PVD methods (the sputtering technique) provide a strictly controlled, stable distribution of Ag-n on nanotubular titania, thus offering suitable platforms for SERS investigations and for measurements of high-quality SERS spectra. Such spectra were obtained for pyridine, p-mercaptobenzoic acid, rhodamine and rhodamine 6G dye adsorbed on Ag-n-functionalized nanoporous layers of titania. For the SERS measurements (with R6G), excellent spectra were obtained, even for a concentration of R6G in a solution as low as 10−9 mol/l. The EF value was found to be the largest (EF = 2.8 × 106) for the smallest nanotube diameter (d = 38 ± 9 nm). Stable, reproducible and highly active platforms for SERS investigations were obtained using relatively simple procedures and techniques.
The SERS enhancement induced by these new materials is associated primarily with two geometric factors: the specific surface area of the nanotubes, and an appropriate size and distribution of the Ag nanoparticles. These geometric factors (clearly visible using high-resolution microscopy) affect the properties of the metallic “nanoresonators” deposited on the TiO2 nanotubes. Consequently, the probe molecules sense even slight changes on the surface, and these manifest themselves in the SERS intensity. However, the spectral differences observed result not only from the specific morphology, where the PVD techniques lead to the formation of cavities and slits that operate as adsorbed molecule resonators, but also from a specific interaction between the Ag nanoparticles and the TiO2 nanotubes themselves. The further development of this type of SERS platform may involve using Ti of varying degrees of purity, and alloys of Ti, where the impurities and alloying elements will have an impact on the formation of nanoporous oxides layers by means of doping process (a change in the electron structure of the titanium oxide). As a consequence, this could lead to a significantly stronger enhancement of the intensity of the SERS spectra due to the occurrence of modified interactions between the doped titanium oxide and the metal nanoparticles, effectively supporting surface plasmons resonance (Ag, Au, Cu). All those factors should be taken into account when planning future analytical applications of new modified SERS substrates.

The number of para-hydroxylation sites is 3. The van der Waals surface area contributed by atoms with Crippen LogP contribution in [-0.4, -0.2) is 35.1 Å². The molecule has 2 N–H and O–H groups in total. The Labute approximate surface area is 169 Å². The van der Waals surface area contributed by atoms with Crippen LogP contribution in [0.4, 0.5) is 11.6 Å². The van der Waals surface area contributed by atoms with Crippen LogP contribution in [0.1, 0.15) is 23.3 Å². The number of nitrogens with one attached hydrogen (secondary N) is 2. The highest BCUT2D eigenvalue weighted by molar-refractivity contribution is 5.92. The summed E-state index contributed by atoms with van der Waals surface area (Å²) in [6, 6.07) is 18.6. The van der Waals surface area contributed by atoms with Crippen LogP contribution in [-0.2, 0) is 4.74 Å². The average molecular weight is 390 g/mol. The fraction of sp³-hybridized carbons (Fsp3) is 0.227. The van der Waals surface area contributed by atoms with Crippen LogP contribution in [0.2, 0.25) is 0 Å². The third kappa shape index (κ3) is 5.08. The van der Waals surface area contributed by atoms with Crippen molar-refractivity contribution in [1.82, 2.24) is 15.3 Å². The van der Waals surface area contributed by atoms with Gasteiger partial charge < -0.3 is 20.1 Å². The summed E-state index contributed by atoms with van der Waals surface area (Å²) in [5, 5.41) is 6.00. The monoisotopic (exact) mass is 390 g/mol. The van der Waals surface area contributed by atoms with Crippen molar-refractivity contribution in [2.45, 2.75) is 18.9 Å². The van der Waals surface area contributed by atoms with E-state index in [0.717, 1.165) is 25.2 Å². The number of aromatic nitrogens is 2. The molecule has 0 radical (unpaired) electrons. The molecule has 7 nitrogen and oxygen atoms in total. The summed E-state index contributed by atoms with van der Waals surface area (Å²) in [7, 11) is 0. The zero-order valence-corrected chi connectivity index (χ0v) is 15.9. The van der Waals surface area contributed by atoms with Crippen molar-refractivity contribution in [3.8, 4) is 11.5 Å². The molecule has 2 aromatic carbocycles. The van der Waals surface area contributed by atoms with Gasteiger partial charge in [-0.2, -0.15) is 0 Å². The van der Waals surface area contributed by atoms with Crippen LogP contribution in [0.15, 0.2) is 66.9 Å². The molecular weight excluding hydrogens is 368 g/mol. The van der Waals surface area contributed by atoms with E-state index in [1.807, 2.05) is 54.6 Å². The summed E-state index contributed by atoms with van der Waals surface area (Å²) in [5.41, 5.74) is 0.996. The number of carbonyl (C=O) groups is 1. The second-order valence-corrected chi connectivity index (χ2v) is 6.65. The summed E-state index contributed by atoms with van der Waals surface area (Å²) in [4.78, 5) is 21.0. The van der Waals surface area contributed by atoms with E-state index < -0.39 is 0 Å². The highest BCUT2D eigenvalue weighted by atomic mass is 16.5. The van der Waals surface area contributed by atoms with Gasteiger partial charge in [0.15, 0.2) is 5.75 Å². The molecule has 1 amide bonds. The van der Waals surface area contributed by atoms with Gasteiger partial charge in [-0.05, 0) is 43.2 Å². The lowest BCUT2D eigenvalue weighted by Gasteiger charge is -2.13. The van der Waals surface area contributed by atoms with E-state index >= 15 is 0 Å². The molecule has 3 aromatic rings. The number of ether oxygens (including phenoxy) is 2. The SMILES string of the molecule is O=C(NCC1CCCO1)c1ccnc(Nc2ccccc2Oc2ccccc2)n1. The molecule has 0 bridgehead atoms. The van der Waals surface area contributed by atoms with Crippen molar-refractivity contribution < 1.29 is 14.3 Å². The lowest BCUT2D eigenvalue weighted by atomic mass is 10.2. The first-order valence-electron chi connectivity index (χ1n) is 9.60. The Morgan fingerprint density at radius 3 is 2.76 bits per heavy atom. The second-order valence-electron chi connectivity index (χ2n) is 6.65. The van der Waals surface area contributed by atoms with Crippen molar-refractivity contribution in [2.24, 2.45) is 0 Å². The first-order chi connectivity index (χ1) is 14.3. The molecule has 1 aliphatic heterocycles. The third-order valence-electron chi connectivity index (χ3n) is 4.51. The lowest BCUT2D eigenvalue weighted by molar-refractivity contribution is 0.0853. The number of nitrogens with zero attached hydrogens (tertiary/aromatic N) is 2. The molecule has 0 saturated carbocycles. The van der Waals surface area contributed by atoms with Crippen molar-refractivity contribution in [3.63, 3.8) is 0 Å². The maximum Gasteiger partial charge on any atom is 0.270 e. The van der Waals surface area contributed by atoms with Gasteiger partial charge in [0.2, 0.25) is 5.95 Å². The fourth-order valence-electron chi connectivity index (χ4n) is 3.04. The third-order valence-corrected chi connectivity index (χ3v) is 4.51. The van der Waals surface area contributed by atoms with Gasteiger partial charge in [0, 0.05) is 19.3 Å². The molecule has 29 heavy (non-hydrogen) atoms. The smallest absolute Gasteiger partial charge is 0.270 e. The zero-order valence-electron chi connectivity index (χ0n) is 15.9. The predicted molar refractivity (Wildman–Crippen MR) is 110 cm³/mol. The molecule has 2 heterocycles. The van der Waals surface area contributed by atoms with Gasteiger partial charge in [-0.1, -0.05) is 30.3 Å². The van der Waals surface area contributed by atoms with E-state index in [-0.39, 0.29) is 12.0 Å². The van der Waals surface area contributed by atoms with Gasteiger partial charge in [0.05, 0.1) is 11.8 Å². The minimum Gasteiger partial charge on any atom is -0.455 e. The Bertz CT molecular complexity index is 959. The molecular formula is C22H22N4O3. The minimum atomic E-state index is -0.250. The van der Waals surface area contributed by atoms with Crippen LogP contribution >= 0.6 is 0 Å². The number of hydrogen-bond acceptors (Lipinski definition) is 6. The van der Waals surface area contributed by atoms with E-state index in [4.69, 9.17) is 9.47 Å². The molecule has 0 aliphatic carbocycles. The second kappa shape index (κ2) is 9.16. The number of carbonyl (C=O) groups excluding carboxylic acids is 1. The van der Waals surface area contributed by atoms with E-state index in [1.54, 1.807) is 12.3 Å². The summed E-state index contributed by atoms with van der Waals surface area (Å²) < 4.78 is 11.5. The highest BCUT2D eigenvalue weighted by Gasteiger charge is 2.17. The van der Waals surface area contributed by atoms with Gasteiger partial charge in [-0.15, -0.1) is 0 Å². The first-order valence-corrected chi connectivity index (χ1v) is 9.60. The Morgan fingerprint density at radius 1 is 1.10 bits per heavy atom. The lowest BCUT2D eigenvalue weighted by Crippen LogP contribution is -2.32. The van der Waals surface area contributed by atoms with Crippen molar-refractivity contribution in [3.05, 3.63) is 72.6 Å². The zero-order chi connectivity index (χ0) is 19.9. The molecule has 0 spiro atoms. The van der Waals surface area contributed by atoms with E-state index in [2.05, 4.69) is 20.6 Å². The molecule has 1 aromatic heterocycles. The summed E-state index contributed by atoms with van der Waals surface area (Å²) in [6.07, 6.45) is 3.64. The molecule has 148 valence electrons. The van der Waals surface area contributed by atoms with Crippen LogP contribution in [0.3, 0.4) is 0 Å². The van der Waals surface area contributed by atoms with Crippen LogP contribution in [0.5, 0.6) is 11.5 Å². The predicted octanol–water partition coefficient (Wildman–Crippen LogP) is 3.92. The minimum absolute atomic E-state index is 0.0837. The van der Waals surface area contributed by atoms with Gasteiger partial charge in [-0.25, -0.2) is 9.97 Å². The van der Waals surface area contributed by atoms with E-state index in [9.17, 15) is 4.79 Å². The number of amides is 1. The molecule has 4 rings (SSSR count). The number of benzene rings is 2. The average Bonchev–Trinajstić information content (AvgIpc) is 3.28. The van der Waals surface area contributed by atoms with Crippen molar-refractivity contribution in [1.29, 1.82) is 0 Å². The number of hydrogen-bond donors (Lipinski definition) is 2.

We are most grateful to Prof. Robert Nowakowski from the Institute of Physical Chemistry PAS (Poland) for his cooperation (AFM measurements) and many helpful discussions. This work was financially supported by the Institute of Physical Chemistry PAS.